Today I attended the Euromold 2012 in Frankfurt/Main. I was mainly interested in affordable 3D printing. As there are many printer kits that you can order online and assemble at home (which is fun but sometimes also tedious work) I was wondering what readily assembled printers you can buy at which prices. So, here are a few of my (first) impressions. I am still quite new to this area, so maybe I may have overseen a few detail. If there are any questions, please do not hesitate to post them in the comments.
At the fair, I have seen five 3D printers in the price range from 1.000€ to 2.000€. They all print single colored models (although with some printers you can change the color of the printing material while printing, which is … well … I do not think that makes sense if you do not want to print a rainbow colored model by any chance (which could be a good idea anyway)). The printed models look all alike regarding the print quality. In the following I want to present what I have learned additionally about those printers.
3D Systems Cube
3D Systems presented their 3D Cube printer in front of the actual fair hall in some kind of store where you could not only buy the actual printer but also printed stuff (which I found a cute idea). The cube looks a bit like an espresso maker (and therefore is fairly sympathetic to me):
The printed models by the Cube are single colored and look quite nice. The printer makes a robust impression and is compact. It is priced around 1400€ although they had a special price at the fair of 1200€. The printing material is 50€ a roll (which amounts to roughly 15 – 20 tennis ball sized models according to the sales guy).
Although it looks different, the Fabbster by Sintermask is similar to the Cube: Single colored models, similar dimensions and so on. The design of the Fabbster is not as compact as of the Cube or as that of the MakerBot (which follow next). At the Fabbster booth they told me that it would cost about 1800€. However, I have seen it at another booth for 999€. As Sintermask is a German company, regarding the service it could be a good idea to prefer the Fabbster to a non-German model. The printing material is at about 50€ a roll.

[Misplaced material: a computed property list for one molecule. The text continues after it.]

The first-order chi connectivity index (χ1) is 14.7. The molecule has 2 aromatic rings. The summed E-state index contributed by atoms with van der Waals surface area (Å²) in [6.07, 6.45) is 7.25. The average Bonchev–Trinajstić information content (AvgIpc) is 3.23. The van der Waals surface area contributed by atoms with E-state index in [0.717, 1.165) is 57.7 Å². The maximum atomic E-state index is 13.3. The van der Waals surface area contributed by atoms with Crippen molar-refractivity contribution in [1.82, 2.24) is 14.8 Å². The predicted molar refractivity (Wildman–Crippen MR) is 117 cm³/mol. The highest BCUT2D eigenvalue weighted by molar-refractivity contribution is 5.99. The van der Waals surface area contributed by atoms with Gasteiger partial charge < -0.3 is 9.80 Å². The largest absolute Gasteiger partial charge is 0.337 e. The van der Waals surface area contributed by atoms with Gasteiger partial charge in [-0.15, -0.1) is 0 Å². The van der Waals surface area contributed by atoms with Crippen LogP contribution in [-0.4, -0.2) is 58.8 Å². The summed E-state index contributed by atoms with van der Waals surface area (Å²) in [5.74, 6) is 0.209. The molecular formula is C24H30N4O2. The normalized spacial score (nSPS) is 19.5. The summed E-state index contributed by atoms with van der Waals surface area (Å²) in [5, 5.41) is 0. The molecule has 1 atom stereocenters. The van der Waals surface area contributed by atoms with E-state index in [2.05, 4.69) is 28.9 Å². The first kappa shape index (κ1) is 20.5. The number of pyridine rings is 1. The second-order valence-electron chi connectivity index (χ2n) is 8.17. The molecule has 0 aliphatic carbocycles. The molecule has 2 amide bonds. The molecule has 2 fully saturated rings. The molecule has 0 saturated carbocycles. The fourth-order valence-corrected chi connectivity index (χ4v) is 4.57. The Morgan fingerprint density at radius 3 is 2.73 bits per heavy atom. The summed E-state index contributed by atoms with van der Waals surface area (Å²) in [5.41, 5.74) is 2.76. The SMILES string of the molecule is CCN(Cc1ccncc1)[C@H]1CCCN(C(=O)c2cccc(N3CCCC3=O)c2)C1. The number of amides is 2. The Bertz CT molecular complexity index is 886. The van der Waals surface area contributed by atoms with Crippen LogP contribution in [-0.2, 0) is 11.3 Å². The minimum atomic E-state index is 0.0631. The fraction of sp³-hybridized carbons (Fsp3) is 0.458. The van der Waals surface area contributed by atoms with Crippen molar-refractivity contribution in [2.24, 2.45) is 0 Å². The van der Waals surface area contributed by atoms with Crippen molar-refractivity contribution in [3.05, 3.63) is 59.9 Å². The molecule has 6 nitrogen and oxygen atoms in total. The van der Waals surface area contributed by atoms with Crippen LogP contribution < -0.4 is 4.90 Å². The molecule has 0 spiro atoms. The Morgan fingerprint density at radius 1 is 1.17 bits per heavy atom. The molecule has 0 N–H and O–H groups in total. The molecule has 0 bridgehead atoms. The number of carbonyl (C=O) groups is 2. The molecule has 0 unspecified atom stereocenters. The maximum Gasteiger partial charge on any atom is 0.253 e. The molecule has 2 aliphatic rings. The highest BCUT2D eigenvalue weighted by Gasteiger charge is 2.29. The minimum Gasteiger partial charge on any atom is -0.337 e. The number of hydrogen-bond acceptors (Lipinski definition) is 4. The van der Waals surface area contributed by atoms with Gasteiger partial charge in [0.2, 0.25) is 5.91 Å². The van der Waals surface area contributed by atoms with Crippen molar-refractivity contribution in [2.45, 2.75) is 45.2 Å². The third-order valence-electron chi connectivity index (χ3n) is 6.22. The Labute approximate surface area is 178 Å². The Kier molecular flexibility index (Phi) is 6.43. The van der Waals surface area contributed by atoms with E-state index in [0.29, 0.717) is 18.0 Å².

The MakerBot is maybe the most popular 3D printer from the lower price segment. At the EuroMold I had the first opportunity to inspect the pre-assambled version of it. And boy, the quality of its body made a very good impression (actually the best of all the low-priced printers I have seen) and looked really professional. Again, the models coming out of the MakerBot looked similar to the models of the other printers. It is priced at about 1.800€. The printing material is at about 50€ a roll.
The MakerBot was exhibited by a German company called Hafner’s Büro, which does the sales and service for Germany. They made a good impression. Therefore regarding the service, the MakerBot could also be a good pick if you live in Germany.
Protos X400 and cb printer
The Protos X400 by German RepRap GmbH is a bit bigger than the other printers and looks more industry like. It can print larger models than the other printers. Additionally, you can print a material that consists of wood (which to my knowledge you cannot do with the other printers). It is priced at about 1.600€.
I observed the 3D printer by cb-printer.com only quickly. Regarding the first impression, it looked less professional than the other printers. It looked more like a maker project. However, impressions may deceive. I did not ask for the pricing, but their website tells me that it is priced at 1.750€.
The Fabbster for 1000€ seems to be a good pick. However, regarding the looks I would prefer the Cube to the Fabbster. The Protos X400 has the advantage that it can print larger models than the other printers. The MakerBot makes the best impressions regarding the casing (and the support of its German sales partner). I do not see any advantages regarding the cb-printer, but it is interesting how it will develop in future.